Let us know

The people – meaning Israelis – deserve to know what is in US President Donald Trump’s peace plan, Bennett rightly argued.

February 28, 2019 22:04
3 minute read.
US President Donald Trump meets with Israel Prime Minister Benjamin Netanyahu in the Oval Office.

US President Donald Trump meets with Israel Prime Minister Benjamin Netanyahu in the Oval Office of the White House in Washington in March. . (photo credit: REUTERS)


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New Right leader Naftali Bennett relayed a dramatic message in a speech this week: “Let my people know!” he said repeatedly, in a riff on Moses’s famous statement to Pharaoh.

The people – meaning Israelis – deserve to know what is in US President Donald Trump’s peace plan, Bennett rightly argued.
Trump has promised to make the “Deal of the Century” between Israel and the Palestinians, and his staff has been working on the plan for nearly two years. Now, the plan is ready. Trump’s envoy and son-in-law Jared Kushner said it will “focus on drawing the border and resolving the core issues.”

“There is no undo button here,” Bennett told The Jerusalem Post’s Lahav Harkov. If a Palestinian state is established and Jerusalem is divided, “we won’t be able to just say ‘oops, sorry, we messed up.’”

“If this is what the Deal of the Century is – and I am deeply worried it is – then the Israeli people should know what is in store before we vote for the government that will have to answer it,” Bennett added.

The Trump administration isn’t telling Israelis the details of the deal. Not to intervene in the April 9 election, they are waiting until after the vote to present it to the world.

This is, to put it bluntly, an insult to Israelis’ intelligence.

When Israelis go to the polls in April, they will be choosing who will lead the country in the coming years. Even those who vote for smaller parties know whom those parties’ leaders support for prime minister, and therefore are voting for the kind of government they want to see.

One of the first items on the agenda of Israel’s newly-elected prime minister will be Trump’s peace plan. How our prime minister responds to that plan could have a huge impact on Israel’s future.

There is a good chance that the Palestinians will reject the deal, because they have snubbed the Trump administration since it rightfully recognized Jerusalem as the eternal capital of Israel and the Jewish people. But we can’t rely on that.

We, the voters, should be able to see what is in the deal, hear what the candidates think about it, and choose accordingly.

Will the status quo continue? Will there be further concessions of land? Will a Palestinian state be established? Will tens of thousands, if not hundreds of thousands of Israelis be forced from their homes? Will Jerusalem be divided? Will the descendants of Palestinian refugees finally be treated like they’re not refugees, as they would be in all other conflicts, or will arrangements be made for them to be able to move into the borders of a new Palestinian state?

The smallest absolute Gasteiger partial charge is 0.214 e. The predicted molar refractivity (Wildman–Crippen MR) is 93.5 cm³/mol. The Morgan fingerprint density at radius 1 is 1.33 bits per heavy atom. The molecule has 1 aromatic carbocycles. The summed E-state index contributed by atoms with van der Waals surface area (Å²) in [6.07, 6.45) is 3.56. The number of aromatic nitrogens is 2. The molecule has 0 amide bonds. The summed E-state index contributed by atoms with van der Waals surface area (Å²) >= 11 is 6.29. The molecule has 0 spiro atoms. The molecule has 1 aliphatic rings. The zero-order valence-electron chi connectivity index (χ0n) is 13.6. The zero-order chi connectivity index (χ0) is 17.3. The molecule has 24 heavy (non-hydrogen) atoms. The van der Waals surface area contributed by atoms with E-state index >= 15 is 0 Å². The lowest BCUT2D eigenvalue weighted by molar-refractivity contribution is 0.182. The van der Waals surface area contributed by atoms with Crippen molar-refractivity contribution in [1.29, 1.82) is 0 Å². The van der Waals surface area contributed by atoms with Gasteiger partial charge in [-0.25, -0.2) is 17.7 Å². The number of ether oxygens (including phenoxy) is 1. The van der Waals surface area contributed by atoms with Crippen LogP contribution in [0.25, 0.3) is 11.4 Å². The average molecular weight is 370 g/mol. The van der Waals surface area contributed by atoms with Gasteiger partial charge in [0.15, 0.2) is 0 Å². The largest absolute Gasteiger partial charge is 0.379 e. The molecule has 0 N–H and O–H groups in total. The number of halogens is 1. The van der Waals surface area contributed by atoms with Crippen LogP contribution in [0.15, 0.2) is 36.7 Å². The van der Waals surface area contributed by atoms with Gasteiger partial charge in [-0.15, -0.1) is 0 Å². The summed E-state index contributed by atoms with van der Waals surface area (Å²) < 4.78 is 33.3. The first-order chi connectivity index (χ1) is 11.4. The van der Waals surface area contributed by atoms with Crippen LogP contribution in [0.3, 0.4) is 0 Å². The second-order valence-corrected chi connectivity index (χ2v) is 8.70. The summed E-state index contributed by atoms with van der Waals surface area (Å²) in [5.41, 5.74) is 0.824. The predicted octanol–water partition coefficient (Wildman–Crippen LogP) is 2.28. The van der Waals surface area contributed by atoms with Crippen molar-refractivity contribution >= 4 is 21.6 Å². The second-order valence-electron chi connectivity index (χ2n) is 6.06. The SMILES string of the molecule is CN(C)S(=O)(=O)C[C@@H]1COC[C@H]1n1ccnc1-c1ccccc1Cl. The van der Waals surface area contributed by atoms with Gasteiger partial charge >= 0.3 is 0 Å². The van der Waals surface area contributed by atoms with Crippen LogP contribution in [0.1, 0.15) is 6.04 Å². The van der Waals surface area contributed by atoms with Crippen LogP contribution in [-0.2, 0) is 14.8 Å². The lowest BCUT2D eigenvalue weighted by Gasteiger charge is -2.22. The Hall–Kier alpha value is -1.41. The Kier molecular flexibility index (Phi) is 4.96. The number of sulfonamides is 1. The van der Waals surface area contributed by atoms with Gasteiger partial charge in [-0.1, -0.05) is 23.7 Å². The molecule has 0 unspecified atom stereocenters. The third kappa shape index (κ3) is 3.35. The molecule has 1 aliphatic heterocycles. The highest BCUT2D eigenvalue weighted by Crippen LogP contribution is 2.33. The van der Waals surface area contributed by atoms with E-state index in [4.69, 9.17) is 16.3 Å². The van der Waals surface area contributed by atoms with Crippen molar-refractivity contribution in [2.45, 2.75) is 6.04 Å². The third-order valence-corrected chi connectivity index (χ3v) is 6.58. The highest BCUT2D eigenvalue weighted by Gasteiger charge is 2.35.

These are questions Israelis ask quite often. But with another president hoping to make history in the tiny country we call home, they have become more relevant and urgent than in previous years.

Yet, we have been left in the dark about what Trump expects, giving Prime Minister Benjamin Netanyahu and Blue and White Party leader Benny Gantz, who hopes to be prime minister, an excuse not to say much about how they plan to proceed.

Releasing the Trump peace plan isn’t a matter of whether the election will be swayed in Netanyahu’s favor or against him. It’s about giving Israelis a fair and honest say in the direction this country will take in the near future.

By hiding the plan, the Trump administration isn’t staying out of the election – they are casting a large shadow over the election. As much as the candidates try to avoid it, this issue still stands. They are leaving questions open that prevent all Israelis from making a truly informed decision on April 9.

In the meantime, Israelis are left to make decisions without pertinent knowledge.

If the Trump administration respects Israel’s democracy, it will present its plan now and let Israeli voters make this election a referendum on it. Elections are meant to be an opportunity for a people to chart a course for the way they want their country to move forward. A plan aimed at solving the conflict with the Palestinians is part of that course. Hiding it does not help either side.

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